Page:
I know those who don’t want change hold those feelings dearly. But without offering reason that holds water, (but instead, spreading misinformation), be aware that you come off looking just plain obstinate.

  • Free Lunch March 9, 2009 (6:30 pm)

    Actually, here’s an exercise that might help those opposing the park. Create persuasive arguments against the following:

    * A nice setting in which to sit and read a book
    * An outdoor spot to play chess or checkers with a friend
    * A way to walk though the park without muddying your shoes
    * A barrier to prevent a child’s ball from rolling out into California Ave.

    Do so, and you’ll win me over – I promise.

  • Tina B March 9, 2009 (7:48 pm)

    Free lunch,
    You are cool. In my opinion the truth finally comes out: The *NO CHANGE* in not about safety concerns, evil playgrounds, loving the place dearly because it has served this community for 100 years, or even the vagrant and sex offender paranoia. It has and always will be about not being the first ones to have the idea to do something to improve our neighborhood or not have been asked for permission to even think a forum could be created so everyone could speak out. I mean EVERYONE.
    To my fellow oldies: Welcome to the present time and please accept the fact that most likekly none of us over the age of sixty will be around in 40 years. Our children and grandchildren will be running the world then. I am confident they will do an excellent job. Namaste.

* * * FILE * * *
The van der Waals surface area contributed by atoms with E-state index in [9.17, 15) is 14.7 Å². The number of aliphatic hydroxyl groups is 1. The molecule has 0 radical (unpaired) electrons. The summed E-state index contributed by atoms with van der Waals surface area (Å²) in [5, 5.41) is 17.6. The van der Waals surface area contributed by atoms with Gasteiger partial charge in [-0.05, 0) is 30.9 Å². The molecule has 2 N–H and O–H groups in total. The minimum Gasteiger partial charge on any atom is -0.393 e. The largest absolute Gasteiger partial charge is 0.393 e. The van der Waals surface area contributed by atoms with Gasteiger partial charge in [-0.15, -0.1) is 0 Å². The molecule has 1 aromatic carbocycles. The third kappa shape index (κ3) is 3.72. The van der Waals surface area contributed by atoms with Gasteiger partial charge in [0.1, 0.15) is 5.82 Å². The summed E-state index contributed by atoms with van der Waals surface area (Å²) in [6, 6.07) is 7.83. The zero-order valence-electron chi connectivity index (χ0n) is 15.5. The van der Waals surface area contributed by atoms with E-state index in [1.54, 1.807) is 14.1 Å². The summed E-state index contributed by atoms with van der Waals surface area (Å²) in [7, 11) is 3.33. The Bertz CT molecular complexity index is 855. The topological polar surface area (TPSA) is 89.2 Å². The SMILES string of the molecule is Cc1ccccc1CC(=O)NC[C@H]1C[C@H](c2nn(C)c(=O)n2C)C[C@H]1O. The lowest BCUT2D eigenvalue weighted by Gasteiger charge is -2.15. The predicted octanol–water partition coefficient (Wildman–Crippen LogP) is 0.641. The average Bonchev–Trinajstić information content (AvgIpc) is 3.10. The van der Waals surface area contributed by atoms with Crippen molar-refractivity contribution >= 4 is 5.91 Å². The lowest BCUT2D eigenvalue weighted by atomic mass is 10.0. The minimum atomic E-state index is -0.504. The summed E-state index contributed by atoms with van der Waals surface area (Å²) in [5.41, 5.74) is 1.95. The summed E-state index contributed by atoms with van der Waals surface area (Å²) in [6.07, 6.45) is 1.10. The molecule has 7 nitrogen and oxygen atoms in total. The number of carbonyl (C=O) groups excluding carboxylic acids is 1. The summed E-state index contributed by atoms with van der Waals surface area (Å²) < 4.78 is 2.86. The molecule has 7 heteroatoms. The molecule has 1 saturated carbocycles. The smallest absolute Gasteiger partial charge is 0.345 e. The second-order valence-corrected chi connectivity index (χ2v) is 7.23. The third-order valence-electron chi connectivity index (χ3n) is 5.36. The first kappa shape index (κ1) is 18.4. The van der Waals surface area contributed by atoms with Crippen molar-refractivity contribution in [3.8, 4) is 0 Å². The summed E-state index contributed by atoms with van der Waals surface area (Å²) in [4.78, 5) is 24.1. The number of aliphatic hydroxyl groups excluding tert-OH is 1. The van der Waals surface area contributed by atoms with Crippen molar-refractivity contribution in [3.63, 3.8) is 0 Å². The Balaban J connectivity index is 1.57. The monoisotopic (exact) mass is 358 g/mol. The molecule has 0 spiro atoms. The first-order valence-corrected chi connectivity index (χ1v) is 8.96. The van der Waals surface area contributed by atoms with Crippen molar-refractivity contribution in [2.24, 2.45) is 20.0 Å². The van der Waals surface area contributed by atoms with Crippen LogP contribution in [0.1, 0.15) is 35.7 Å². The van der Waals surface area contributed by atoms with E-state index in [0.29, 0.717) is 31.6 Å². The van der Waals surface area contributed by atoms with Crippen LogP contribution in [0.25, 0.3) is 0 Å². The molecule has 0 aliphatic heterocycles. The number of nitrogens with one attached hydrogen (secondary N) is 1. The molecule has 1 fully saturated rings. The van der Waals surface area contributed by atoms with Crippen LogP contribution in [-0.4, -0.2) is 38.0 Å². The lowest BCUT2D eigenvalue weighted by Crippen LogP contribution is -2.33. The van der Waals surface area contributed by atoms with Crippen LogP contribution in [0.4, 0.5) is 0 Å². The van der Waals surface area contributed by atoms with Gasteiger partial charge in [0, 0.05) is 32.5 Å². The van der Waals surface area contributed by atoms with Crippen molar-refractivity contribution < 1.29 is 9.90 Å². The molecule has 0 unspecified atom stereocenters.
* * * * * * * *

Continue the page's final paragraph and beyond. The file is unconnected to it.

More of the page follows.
• Sad in N. Admiral March 9, 2009 (8:32 pm)

    How could we waste money on this project??? we voted in the park levy– we’re paying the taxes. The only question is whether or not my tax money will improve a neighborhood park in Queen Anne, Magnolia, Capitol Hill, or in my own neighborhood. The angry crowd wants my tax dollars to be spent increasing the livability and therefore the property values in other neighborhoods. Thanks FANNA for trying to make our neighborhood better.

    The safety issue was so well addressed by Free Lunch and Nulu above– The opposers are just saying no to everything– they haven’t considered really making the park safer. If the opposers wanted safety they would have asked for more traffic/sidewalk improvements focused on safety. They would have called the DOT department– those guys have lots of ideas as to how they can make the park safer. Guess who is out in front on having those discussions with DOT and is really trying to make that park safer? Oh, that’s right, FANNA.

  • WSMom March 10, 2009 (8:14 am)

    I’m disappointed that there is not “something” in the plan for kids to play on. My children spent hours at the old Whaletail Park climbing on the whaletail and playing in the old boat. I hope that FANNA can continue their good work and see this thing through to at least having some kind of sculpture (perhaps something recalling an old cable car??) to spark the imaginations of neighborhood children.

  • Ann Limbaugh March 10, 2009 (9:18 am)

    Karen Kiest is still taking input from the community on the concepts. If there are things you’d like to see or comment on, please email and all comments will be passed along to Karen. Thanks to all for the great ideas!